We also needed ice to keep food cold in our old ice box. Though electricity arrived in the community when I was 3, we continued to use the ice box until I was 5. The top lifted up to reveal a compartment where we put the blocks of ice. A pipe ran down through the ice box to a drip pan on the floor beneath to catch the water from the melting ice.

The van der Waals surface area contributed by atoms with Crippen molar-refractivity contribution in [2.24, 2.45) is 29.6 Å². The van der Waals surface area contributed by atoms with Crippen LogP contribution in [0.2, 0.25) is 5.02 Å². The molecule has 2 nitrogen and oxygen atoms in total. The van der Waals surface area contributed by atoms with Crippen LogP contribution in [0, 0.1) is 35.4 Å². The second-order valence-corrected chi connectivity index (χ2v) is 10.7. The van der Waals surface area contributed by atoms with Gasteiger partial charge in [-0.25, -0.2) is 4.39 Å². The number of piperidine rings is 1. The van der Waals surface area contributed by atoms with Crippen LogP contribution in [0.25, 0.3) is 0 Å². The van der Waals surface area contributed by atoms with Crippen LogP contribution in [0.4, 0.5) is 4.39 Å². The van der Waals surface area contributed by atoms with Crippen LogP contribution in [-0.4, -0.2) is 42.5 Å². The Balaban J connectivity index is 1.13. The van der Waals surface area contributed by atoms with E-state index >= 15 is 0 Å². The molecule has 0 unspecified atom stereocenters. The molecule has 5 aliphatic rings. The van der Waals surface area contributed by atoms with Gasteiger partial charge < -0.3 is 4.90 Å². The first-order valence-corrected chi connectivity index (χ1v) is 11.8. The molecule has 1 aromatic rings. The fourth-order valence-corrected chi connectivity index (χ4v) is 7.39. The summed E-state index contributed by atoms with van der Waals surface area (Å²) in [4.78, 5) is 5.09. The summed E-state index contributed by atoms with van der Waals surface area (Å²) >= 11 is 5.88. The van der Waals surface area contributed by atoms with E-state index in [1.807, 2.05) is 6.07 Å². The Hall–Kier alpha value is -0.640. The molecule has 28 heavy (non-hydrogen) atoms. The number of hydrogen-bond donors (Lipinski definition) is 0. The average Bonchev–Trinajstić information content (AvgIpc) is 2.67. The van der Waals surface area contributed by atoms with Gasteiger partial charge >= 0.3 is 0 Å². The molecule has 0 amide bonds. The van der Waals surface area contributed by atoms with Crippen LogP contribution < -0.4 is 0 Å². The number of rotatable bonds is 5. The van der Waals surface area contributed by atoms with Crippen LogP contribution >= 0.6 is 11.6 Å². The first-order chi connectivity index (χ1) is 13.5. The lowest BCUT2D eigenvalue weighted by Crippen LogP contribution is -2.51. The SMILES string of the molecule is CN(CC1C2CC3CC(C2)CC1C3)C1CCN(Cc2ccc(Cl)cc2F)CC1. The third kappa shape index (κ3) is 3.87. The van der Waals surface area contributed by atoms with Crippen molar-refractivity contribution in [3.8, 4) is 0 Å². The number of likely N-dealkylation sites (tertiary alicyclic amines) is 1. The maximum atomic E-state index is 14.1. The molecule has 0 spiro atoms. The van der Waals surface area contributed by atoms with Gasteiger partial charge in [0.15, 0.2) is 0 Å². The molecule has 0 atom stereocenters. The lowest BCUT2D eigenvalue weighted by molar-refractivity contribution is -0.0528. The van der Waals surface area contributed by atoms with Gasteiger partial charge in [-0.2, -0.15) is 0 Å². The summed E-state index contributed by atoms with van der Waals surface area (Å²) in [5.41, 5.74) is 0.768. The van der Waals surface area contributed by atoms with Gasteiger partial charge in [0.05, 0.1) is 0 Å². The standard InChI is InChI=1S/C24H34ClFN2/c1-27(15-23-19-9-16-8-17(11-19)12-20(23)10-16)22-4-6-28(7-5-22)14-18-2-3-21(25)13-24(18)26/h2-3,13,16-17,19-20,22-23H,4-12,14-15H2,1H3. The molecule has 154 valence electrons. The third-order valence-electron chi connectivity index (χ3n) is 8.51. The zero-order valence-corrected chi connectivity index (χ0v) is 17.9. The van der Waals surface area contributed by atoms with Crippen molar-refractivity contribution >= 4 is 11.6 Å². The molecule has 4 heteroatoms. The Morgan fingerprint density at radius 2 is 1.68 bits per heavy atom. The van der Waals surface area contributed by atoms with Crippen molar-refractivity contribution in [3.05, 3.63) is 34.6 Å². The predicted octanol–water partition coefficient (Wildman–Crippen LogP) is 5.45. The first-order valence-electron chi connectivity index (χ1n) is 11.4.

In addition to making cheese and churning butter, my mother and my two sisters, both older than I, did a lot of canning. We had no freezer at the time – nor did anyone else in the community. When the sweet corn was ready for picking, my father arose early to pick 300 to 400 ears, which he brought to the back lawn. Two neighbor women, whom my mother always invited to share in the bounty, arrived early to help with the canning. We took two tables to the back lawn where the women and my sisters cut the kernels off the cobs and placed them into large pans. When the pans were full, the women packed the corn into quart Mason jars and placed the jars in water baths. The jars steamed in the baths on the stove for a few hours until all the tops were sealed. At the end of the day, the quarts of corn, enough to last the winter, were equally divided among the three women. Later in the fall, we all picked crab apples for making jelly.